The Low End of your mix is critical
The Low End or Sub Bass region of your recodings is critical to getting a professional mix. It’s therefore important you’re able to quickly check the low end of your mix in your DAW.
In this tutorial we’re going to use a low pass filter to focus our ears in on the frequencies in the Sub and bass range and compare our mix to a professionally mastered track. Sub bass is usually defined as anything below 70-90 Hz, but here we will be using the broad strokes of the bottom end, from 120Hz down.
How to Quickly Check the Low End of your Mix
Step 1 – Reference Tracks
In this example we’re going to check the low end and Sub on a House piano track. This example had a 4 on the floor kick drum and bass guitar layered with a sub bass. Although each genre of music has pretty specific sounds and qualities within the sub range, this technique will work for you in any genre. All you need is your own mix, a reference track (fig 1 below) and some basic skills with EQ in your DAW.
For this example, for a reference track I chose ‘One More Time’ by Daft Punk which fitted the genre of my track. Pick a pro track with a bass and kick balance and mix relationship you’d like to achieve.
Step 2 – Load a graphic EQ on the Stereo Out
Our next step is to load an EQ plugin onto the Stereo Out channel. I chose the simple Channel EQ from logic for this example (see fig 2 below), but any EQ plugin will work as long as it has a low pass filter. A low pass filter is just an EQ filter that allows only frequencies below a cutoff frequency you choose to ‘pass’ through and be heard by you.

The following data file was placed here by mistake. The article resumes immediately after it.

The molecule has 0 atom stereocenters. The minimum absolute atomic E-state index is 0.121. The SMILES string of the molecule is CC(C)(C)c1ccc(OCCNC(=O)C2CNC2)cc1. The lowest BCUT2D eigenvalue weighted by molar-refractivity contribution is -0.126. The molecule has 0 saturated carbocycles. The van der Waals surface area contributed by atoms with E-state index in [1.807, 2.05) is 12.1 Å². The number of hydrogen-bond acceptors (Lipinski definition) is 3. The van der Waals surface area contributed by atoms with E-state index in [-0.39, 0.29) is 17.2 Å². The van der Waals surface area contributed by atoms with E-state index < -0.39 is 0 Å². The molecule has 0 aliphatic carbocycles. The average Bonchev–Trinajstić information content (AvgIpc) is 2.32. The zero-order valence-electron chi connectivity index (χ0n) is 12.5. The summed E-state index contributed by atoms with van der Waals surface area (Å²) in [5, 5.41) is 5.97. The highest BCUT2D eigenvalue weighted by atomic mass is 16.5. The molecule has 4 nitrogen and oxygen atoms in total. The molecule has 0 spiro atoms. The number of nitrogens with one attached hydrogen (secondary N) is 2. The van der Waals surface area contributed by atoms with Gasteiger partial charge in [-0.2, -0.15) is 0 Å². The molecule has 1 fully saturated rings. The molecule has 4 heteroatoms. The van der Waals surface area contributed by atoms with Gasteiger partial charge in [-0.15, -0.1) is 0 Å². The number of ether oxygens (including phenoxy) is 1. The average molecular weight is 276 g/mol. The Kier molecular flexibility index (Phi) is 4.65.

Step 3 – Low Pass Filter
Our next step is to switch on the low pass filter on the far right hand side of the EQ (by clicking it) and sweep the cutoff frequency down to around 120 Hz. You can see what this looks like if done correctly in the following pic (fig 3 below).
With this set up, you should now be able to listen to your track and only hear the low end frequencies below around 120Hz.
Step 4 – Listen and Learn
Now you can begin to carefully check the low end of your mix. As I mentioned earlier, I recommend loading a reference track in the same genre into your session. When you do, you can hear what is really going on in a professional mix in the sub 120Hz range. Things to listen out for include:
- How do the relative levels of sub bass and kick (low end) on your mix compare with the reference?
- How long does your Kick drum decay last in the sub frequency range?
- How much decay to the bass instruments have in this range?
- BONUS – is the sub bass actually always mono in the reference mixes?
This is a super simple way to quickly check the low end of your mix. Sub woofers are useful in some cinematic and sound design situations but a lot of producers prefer not to use them. Another tactic you can try is to get hold of a sub pac (heard great reports on these for handling this exact situation). Let me know how you get on with this technique or any questions in the comments.